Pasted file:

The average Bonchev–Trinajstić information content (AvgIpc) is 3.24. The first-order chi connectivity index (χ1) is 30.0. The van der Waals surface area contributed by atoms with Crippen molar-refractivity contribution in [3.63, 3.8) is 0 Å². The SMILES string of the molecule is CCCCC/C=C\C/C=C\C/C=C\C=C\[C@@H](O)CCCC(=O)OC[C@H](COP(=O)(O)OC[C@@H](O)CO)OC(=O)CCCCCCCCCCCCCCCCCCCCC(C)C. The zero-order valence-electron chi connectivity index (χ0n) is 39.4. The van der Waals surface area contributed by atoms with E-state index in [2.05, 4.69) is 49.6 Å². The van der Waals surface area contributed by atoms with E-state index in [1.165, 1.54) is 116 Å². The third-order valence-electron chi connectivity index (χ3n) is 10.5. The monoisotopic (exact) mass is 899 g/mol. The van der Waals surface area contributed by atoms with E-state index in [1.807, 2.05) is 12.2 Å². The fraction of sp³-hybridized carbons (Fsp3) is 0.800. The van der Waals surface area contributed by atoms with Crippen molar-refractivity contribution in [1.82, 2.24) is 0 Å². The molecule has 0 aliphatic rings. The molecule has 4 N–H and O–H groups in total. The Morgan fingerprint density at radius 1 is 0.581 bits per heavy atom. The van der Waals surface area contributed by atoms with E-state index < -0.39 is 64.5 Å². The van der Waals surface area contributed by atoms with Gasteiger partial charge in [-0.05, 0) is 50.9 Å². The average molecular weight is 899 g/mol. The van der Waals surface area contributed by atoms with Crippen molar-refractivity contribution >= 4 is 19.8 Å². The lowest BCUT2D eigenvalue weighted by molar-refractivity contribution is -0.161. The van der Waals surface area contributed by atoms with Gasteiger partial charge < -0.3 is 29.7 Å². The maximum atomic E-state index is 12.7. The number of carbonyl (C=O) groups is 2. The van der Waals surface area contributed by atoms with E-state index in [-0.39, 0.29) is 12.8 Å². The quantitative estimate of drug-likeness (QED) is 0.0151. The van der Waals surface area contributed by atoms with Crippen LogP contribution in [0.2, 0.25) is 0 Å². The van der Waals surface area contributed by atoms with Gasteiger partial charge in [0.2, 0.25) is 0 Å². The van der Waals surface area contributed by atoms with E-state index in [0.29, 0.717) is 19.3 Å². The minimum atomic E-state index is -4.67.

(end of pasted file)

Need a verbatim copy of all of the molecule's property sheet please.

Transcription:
The average Bonchev–Trinajstić information content (AvgIpc) is 3.24. The first-order chi connectivity index (χ1) is 30.0. The van der Waals surface area contributed by atoms with Crippen molar-refractivity contribution in [3.63, 3.8) is 0 Å². The SMILES string of the molecule is CCCCC/C=C\C/C=C\C/C=C\C=C\[C@@H](O)CCCC(=O)OC[C@H](COP(=O)(O)OC[C@@H](O)CO)OC(=O)CCCCCCCCCCCCCCCCCCCCC(C)C. The zero-order valence-electron chi connectivity index (χ0n) is 39.4. The van der Waals surface area contributed by atoms with E-state index in [2.05, 4.69) is 49.6 Å². The van der Waals surface area contributed by atoms with E-state index in [1.165, 1.54) is 116 Å². The third-order valence-electron chi connectivity index (χ3n) is 10.5. The monoisotopic (exact) mass is 899 g/mol. The van der Waals surface area contributed by atoms with E-state index in [1.807, 2.05) is 12.2 Å². The fraction of sp³-hybridized carbons (Fsp3) is 0.800. The van der Waals surface area contributed by atoms with Crippen molar-refractivity contribution in [1.82, 2.24) is 0 Å². The molecule has 0 aliphatic rings. The molecule has 4 N–H and O–H groups in total. The Morgan fingerprint density at radius 1 is 0.581 bits per heavy atom. The van der Waals surface area contributed by atoms with E-state index < -0.39 is 64.5 Å². The van der Waals surface area contributed by atoms with Gasteiger partial charge in [-0.05, 0) is 50.9 Å². The average molecular weight is 899 g/mol. The van der Waals surface area contributed by atoms with Crippen molar-refractivity contribution >= 4 is 19.8 Å². The lowest BCUT2D eigenvalue weighted by molar-refractivity contribution is -0.161. The van der Waals surface area contributed by atoms with Gasteiger partial charge < -0.3 is 29.7 Å². The maximum atomic E-state index is 12.7. The number of carbonyl (C=O) groups is 2. The van der Waals surface area contributed by atoms with E-state index in [-0.39, 0.29) is 12.8 Å². The quantitative estimate of drug-likeness (QED) is 0.0151. The van der Waals surface area contributed by atoms with Crippen LogP contribution in [0.2, 0.25) is 0 Å². The van der Waals surface area contributed by atoms with Gasteiger partial charge in [0.2, 0.25) is 0 Å². The van der Waals surface area contributed by atoms with E-state index in [0.29, 0.717) is 19.3 Å². The minimum atomic E-state index is -4.67.